Peace River is the location where the Cree and Dane-Zaa (Beaver) nations signed a peace treaty to settle a territorial dispute. The river was bountiful for food and useful for irrigation and transportation between the nations.
4. Skeena River
The Skeena River starts at the Skeena Mountains, and flows south toward the Babine and Bulkley Rivers, before ending in the Chatham Sound in the Pacific Ocean. In total, the Skeena River is 580 kilometers long.
Similar to the Fraser River, the Skeena River is well-known for its salmon population. It is a popular site for sport and commercial fishing for sockeye salmon. From May to October, different types of salmon swim upstream to their spawning grounds.
The Skeena River forms a natural divide between the Klappan River and the Stikine River. The Tsimpsean translation of the river means “the divide” referencing its geological purpose.
5. The Stikine River
The Stikine River flows for 270 kilometers from Spatsizi Wilderness Park and empties in the Pacific Ocean near Wrangell, Alaska. It is named after the Tsimshian-Nisga people who lived in the area, calling it “Tlingit” or “great river.” In 1834 it was re-discovered by John McLeod of the Hudson’s Bay Company and used as a trade route.
In 1896, miners used the Stikine River to reach the Klondike Mountains where a gold rush was flooding the surrounding area. Stikine River was an easily accessible route to and from Glenora and the Yukon Territory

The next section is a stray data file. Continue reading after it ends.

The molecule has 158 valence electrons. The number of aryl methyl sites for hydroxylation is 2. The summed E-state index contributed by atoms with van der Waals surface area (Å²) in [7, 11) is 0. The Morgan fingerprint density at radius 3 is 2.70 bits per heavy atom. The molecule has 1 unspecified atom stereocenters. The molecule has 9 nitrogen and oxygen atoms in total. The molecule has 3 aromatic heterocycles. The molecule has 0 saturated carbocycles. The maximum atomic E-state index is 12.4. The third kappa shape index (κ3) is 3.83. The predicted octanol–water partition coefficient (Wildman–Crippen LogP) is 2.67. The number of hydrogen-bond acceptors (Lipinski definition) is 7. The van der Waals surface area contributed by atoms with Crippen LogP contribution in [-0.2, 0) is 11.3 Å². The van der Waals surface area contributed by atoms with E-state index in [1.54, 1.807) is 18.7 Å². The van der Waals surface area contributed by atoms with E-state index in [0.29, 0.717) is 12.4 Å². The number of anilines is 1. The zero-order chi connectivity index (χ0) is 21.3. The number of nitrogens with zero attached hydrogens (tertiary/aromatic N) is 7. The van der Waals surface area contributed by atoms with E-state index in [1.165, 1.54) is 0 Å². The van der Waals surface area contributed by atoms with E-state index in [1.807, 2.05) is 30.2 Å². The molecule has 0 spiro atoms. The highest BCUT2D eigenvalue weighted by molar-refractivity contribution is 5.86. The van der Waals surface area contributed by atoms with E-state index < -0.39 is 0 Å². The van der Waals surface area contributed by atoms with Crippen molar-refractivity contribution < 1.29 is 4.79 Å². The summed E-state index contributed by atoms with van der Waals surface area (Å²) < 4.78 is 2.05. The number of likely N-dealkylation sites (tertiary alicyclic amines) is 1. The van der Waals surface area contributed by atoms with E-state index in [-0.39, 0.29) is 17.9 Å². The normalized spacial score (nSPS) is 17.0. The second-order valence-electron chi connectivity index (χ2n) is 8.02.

The river was an easy way for miners to reach the Cassiar Mountains mining region where rumors of gold circulated.
6. Liard River
The Liard River extends from the Yukon territories in the northernmost part of Canada to British Columbia. It streams 1115 kilometers and joins the Mackenzie River at Fort Simpson as part of the longest river in the country.
The Liard River famously has lovely hot springs encompassing eight pools of thermal water simmering between 108-126 degrees Fahrenheit. The pools bring people from across the country to bathe in the heated waters, relax, and enjoy the fresh air and natural scenery.
How Are These Rivers Used Today?
The bigger rivers like the Fraser and Columbia provide fresh drinking water to hundreds of communities across British Columbia. The stable water irrigates 600,000 acres of farmland to produce goods shipped internationally.
British Columbia’s main exports are:
- Softwood lumber
- Coal and Copper Ore
- Natural Gas
Construction of dams in the Columbia River provides power, navigation, and flood control support to the surrounding territories.
What is the Longest River in Canada
The longest river in Canada is the Mackenzie River. It stretches across the Northwest Territories before ending in the Arctic Ocean. It is the second-longest river system in North America and the twelfth-longest river in the world.
The Mackenzie River is 4,240 kilometers long and connects to several small river systems across the Yukon and British Columbia regions.
Sir Alexander Mackenzie named the river after himself while traveling the entire length in 1789. Mackenzie followed the entire length of the river, an accomplishment never recorded before. The river played a key role for future explorers to travel to and from the Arctic without lengthy hikes.
Summary of the Longest River in British Columbia and Canada
|Length in Kilometers
The photo featured at the top of this post is © Kevin Oke Photo/Shutterstock.com